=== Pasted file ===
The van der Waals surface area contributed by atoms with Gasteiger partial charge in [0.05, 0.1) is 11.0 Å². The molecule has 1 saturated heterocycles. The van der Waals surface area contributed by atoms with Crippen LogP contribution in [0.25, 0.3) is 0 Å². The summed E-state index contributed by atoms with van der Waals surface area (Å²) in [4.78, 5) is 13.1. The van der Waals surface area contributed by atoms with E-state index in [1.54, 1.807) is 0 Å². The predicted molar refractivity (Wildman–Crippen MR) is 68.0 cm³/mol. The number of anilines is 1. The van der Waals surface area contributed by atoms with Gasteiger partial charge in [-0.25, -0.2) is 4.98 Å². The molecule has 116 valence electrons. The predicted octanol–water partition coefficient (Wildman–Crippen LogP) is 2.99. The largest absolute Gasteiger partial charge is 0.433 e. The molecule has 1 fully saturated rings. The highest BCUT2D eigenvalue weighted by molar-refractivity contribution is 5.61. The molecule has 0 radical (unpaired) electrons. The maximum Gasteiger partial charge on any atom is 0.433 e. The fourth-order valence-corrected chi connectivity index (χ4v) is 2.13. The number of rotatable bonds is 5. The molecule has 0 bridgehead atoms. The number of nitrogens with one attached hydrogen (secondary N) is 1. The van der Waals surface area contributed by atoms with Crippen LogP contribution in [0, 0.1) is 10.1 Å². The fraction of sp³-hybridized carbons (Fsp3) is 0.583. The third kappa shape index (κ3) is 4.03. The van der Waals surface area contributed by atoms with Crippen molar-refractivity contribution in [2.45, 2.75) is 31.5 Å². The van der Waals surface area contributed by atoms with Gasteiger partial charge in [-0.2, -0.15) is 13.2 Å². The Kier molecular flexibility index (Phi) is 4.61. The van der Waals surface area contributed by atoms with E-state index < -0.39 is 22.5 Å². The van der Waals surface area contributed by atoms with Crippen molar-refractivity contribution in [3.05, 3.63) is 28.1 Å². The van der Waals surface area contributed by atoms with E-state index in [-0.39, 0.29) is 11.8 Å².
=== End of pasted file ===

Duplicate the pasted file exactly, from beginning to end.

The van der Waals surface area contributed by atoms with Gasteiger partial charge in [0.05, 0.1) is 11.0 Å². The molecule has 1 saturated heterocycles. The van der Waals surface area contributed by atoms with Crippen LogP contribution in [0.25, 0.3) is 0 Å². The summed E-state index contributed by atoms with van der Waals surface area (Å²) in [4.78, 5) is 13.1. The van der Waals surface area contributed by atoms with E-state index in [1.54, 1.807) is 0 Å². The predicted molar refractivity (Wildman–Crippen MR) is 68.0 cm³/mol. The number of anilines is 1. The van der Waals surface area contributed by atoms with Gasteiger partial charge in [-0.25, -0.2) is 4.98 Å². The molecule has 116 valence electrons. The predicted octanol–water partition coefficient (Wildman–Crippen LogP) is 2.99. The largest absolute Gasteiger partial charge is 0.433 e. The molecule has 1 fully saturated rings. The highest BCUT2D eigenvalue weighted by molar-refractivity contribution is 5.61. The molecule has 0 radical (unpaired) electrons. The maximum Gasteiger partial charge on any atom is 0.433 e. The fourth-order valence-corrected chi connectivity index (χ4v) is 2.13. The number of rotatable bonds is 5. The molecule has 0 bridgehead atoms. The number of nitrogens with one attached hydrogen (secondary N) is 1. The van der Waals surface area contributed by atoms with Crippen LogP contribution in [0, 0.1) is 10.1 Å². The fraction of sp³-hybridized carbons (Fsp3) is 0.583. The third kappa shape index (κ3) is 4.03. The van der Waals surface area contributed by atoms with Crippen molar-refractivity contribution in [2.45, 2.75) is 31.5 Å². The van der Waals surface area contributed by atoms with Gasteiger partial charge in [-0.2, -0.15) is 13.2 Å². The Kier molecular flexibility index (Phi) is 4.61. The van der Waals surface area contributed by atoms with E-state index < -0.39 is 22.5 Å². The van der Waals surface area contributed by atoms with Crippen molar-refractivity contribution in [3.05, 3.63) is 28.1 Å². The van der Waals surface area contributed by atoms with E-state index in [-0.39, 0.29) is 11.8 Å².